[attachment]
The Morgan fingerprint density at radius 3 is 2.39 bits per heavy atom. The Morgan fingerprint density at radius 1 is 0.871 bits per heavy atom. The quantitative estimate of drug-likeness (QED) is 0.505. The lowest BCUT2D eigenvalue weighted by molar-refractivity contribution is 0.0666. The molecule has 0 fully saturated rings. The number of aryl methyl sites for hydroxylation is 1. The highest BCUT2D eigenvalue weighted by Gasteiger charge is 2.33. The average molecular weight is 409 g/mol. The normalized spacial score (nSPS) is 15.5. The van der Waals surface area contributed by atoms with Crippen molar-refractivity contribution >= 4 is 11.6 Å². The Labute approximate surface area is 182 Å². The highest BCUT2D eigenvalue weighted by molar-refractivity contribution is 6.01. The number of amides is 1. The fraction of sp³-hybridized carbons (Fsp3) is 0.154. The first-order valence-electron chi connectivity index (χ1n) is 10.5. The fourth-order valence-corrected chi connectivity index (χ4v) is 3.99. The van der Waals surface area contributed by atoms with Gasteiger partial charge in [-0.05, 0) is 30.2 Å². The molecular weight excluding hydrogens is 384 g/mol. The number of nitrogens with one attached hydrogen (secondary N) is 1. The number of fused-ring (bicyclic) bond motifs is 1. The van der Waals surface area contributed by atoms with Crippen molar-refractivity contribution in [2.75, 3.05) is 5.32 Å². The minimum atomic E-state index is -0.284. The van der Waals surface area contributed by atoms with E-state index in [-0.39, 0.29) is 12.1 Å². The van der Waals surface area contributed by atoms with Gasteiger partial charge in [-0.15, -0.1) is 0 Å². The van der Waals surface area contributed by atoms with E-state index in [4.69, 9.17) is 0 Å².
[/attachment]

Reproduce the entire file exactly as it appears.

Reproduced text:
The Morgan fingerprint density at radius 3 is 2.39 bits per heavy atom. The Morgan fingerprint density at radius 1 is 0.871 bits per heavy atom. The quantitative estimate of drug-likeness (QED) is 0.505. The lowest BCUT2D eigenvalue weighted by molar-refractivity contribution is 0.0666. The molecule has 0 fully saturated rings. The number of aryl methyl sites for hydroxylation is 1. The highest BCUT2D eigenvalue weighted by Gasteiger charge is 2.33. The average molecular weight is 409 g/mol. The normalized spacial score (nSPS) is 15.5. The van der Waals surface area contributed by atoms with Crippen molar-refractivity contribution >= 4 is 11.6 Å². The Labute approximate surface area is 182 Å². The highest BCUT2D eigenvalue weighted by molar-refractivity contribution is 6.01. The number of amides is 1. The fraction of sp³-hybridized carbons (Fsp3) is 0.154. The first-order valence-electron chi connectivity index (χ1n) is 10.5. The fourth-order valence-corrected chi connectivity index (χ4v) is 3.99. The van der Waals surface area contributed by atoms with Gasteiger partial charge in [-0.05, 0) is 30.2 Å². The molecular weight excluding hydrogens is 384 g/mol. The number of nitrogens with one attached hydrogen (secondary N) is 1. The number of fused-ring (bicyclic) bond motifs is 1. The van der Waals surface area contributed by atoms with Crippen molar-refractivity contribution in [2.75, 3.05) is 5.32 Å². The minimum atomic E-state index is -0.284. The van der Waals surface area contributed by atoms with E-state index in [-0.39, 0.29) is 12.1 Å². The van der Waals surface area contributed by atoms with Gasteiger partial charge in [-0.15, -0.1) is 0 Å². The van der Waals surface area contributed by atoms with E-state index in [4.69, 9.17) is 0 Å².